Egyptian authorities have arrested seven people over a suicide bombing at a police station north of Cairo that left 16 dead.

Mohammed Ibrahim, the interior minister, produced on Thursday what he said was a confession by the son of a senior member of the Muslim Brotherhood they arrested over the blast in the city of Mansoura.

Ibrahim aired a recording in a news conference said to be of Yahia Mongi, son of a Brotherhood politician, in which he said he joined the Sinai peninsula-based Ansar Beit al-Maqdis, or Champions of Jerusalem, group.

The minister said that Mongi was part of a seven-member cell that carried out a suicide bombing of the provincial security headquarters last month.

The group Ansar took responsibility for the blast, as well as other attacks.

The charge that the Brotherhood has links to Ansar Beit al-Maqdis is central to the government's case for labelling the group associated with ousted President Mohammed Morsi as a terrorist organisation.

The confession was the first purported piece of hard evidence produced by authorities to make the link.

Alexandria jails secular activists

Human rights advocates say police frequently use torture and other means of coercion to produce confessions, relying on them in lieu of other evidence to convict defendants in both ordinary criminal and security trials.

The Brotherhood denies that it practices violence and accuses police of plotting the attacks to find a pretext for a heavier crackdown on its members.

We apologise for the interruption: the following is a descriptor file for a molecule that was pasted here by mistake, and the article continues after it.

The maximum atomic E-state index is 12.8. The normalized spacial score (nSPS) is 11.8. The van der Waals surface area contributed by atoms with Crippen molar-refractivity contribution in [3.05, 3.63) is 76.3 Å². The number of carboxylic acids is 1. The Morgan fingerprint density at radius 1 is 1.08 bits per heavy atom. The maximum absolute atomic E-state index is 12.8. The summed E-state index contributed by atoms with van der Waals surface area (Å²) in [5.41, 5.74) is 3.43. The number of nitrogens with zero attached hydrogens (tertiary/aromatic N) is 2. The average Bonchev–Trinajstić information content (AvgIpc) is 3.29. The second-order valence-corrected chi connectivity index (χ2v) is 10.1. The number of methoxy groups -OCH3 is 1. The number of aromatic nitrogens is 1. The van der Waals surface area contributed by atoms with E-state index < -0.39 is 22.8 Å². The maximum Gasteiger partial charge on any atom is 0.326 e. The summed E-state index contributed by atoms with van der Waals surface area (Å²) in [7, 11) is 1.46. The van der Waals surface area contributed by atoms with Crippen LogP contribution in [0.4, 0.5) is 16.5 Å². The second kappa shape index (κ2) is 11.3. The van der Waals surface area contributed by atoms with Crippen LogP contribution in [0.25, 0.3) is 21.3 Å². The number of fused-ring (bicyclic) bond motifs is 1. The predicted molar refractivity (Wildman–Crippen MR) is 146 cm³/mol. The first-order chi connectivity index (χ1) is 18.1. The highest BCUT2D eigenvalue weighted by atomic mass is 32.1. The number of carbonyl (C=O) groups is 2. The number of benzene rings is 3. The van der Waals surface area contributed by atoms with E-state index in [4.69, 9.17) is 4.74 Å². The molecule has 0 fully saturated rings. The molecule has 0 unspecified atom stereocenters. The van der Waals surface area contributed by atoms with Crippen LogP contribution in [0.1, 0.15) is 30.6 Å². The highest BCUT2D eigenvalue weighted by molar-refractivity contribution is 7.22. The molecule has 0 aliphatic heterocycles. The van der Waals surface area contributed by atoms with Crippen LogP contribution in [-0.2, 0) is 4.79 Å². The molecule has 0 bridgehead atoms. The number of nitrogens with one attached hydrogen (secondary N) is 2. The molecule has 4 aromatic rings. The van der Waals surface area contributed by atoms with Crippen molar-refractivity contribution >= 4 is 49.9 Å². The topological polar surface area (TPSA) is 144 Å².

The news conference came after a court set January 28 as the opening date for Morsi's trial along with 130 others in connection to a 2011 jailbreak. It is the third set of charges that Morsi faces.

Ibrahim said Mongi's role was surveillance and hosting the Ansar's leader.

He listed names of Muslim Brotherhood members alleged to have crossed to the Gaza Strip and received training from Hamas, which rules the territory.

The minister said they carried out other attacks, including shooting anti-Morsi protesters, when they returned to Egypt.

Ibrahim said the group opened channels with Hamas, an offshoot of the Muslim Brotherhood, after the country's 2011 uprising, which brought down autocratic leader Hosni Mubarak.

The minister said the Palestinian group provided logistical support training and developed technology such as devices to jam planes' detection systems.

He did not provide any evidence for the claims of training and support.

A spokesman from Hamas, Sami Abu Zuhri, denied the accusations and called it an "attempt to mislead the Egyptian public and export the internal Egyptian crisis".

Meanwhile, a court in the Mediterranean port city of Alexandria sentenced seven secular-leaning activists to two years in prison on charges related to a protest.

 

 

 

 

 

 

 

 

Source: Al Jazeera and agencies